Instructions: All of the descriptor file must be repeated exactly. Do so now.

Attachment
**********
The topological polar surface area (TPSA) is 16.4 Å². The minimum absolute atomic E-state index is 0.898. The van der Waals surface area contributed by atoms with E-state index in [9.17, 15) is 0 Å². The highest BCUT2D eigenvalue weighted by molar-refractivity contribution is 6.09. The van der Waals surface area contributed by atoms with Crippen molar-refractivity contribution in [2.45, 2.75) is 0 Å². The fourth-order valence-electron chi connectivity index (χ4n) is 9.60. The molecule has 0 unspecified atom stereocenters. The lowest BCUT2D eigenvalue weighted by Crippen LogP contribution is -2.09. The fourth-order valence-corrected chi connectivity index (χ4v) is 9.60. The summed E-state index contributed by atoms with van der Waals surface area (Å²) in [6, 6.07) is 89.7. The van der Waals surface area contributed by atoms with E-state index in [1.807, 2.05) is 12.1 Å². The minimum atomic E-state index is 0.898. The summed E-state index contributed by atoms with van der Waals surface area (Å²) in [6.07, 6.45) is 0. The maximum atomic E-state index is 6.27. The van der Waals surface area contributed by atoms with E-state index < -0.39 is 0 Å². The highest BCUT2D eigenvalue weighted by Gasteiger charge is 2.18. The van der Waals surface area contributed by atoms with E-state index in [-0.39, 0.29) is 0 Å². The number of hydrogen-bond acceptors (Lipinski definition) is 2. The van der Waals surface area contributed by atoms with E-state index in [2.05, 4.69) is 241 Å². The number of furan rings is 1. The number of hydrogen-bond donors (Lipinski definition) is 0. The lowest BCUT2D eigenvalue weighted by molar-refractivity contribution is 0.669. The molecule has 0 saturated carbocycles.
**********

The topological polar surface area (TPSA) is 16.4 Å². The minimum absolute atomic E-state index is 0.898. The van der Waals surface area contributed by atoms with E-state index in [9.17, 15) is 0 Å². The highest BCUT2D eigenvalue weighted by molar-refractivity contribution is 6.09. The van der Waals surface area contributed by atoms with Crippen molar-refractivity contribution in [2.45, 2.75) is 0 Å². The fourth-order valence-electron chi connectivity index (χ4n) is 9.60. The molecule has 0 unspecified atom stereocenters. The lowest BCUT2D eigenvalue weighted by Crippen LogP contribution is -2.09. The fourth-order valence-corrected chi connectivity index (χ4v) is 9.60. The summed E-state index contributed by atoms with van der Waals surface area (Å²) in [6, 6.07) is 89.7. The van der Waals surface area contributed by atoms with E-state index in [1.807, 2.05) is 12.1 Å². The minimum atomic E-state index is 0.898. The summed E-state index contributed by atoms with van der Waals surface area (Å²) in [6.07, 6.45) is 0. The maximum atomic E-state index is 6.27. The van der Waals surface area contributed by atoms with E-state index < -0.39 is 0 Å². The highest BCUT2D eigenvalue weighted by Gasteiger charge is 2.18. The van der Waals surface area contributed by atoms with E-state index in [-0.39, 0.29) is 0 Å². The number of hydrogen-bond acceptors (Lipinski definition) is 2. The van der Waals surface area contributed by atoms with E-state index in [2.05, 4.69) is 241 Å². The number of furan rings is 1. The number of hydrogen-bond donors (Lipinski definition) is 0. The lowest BCUT2D eigenvalue weighted by molar-refractivity contribution is 0.669. The molecule has 0 saturated carbocycles.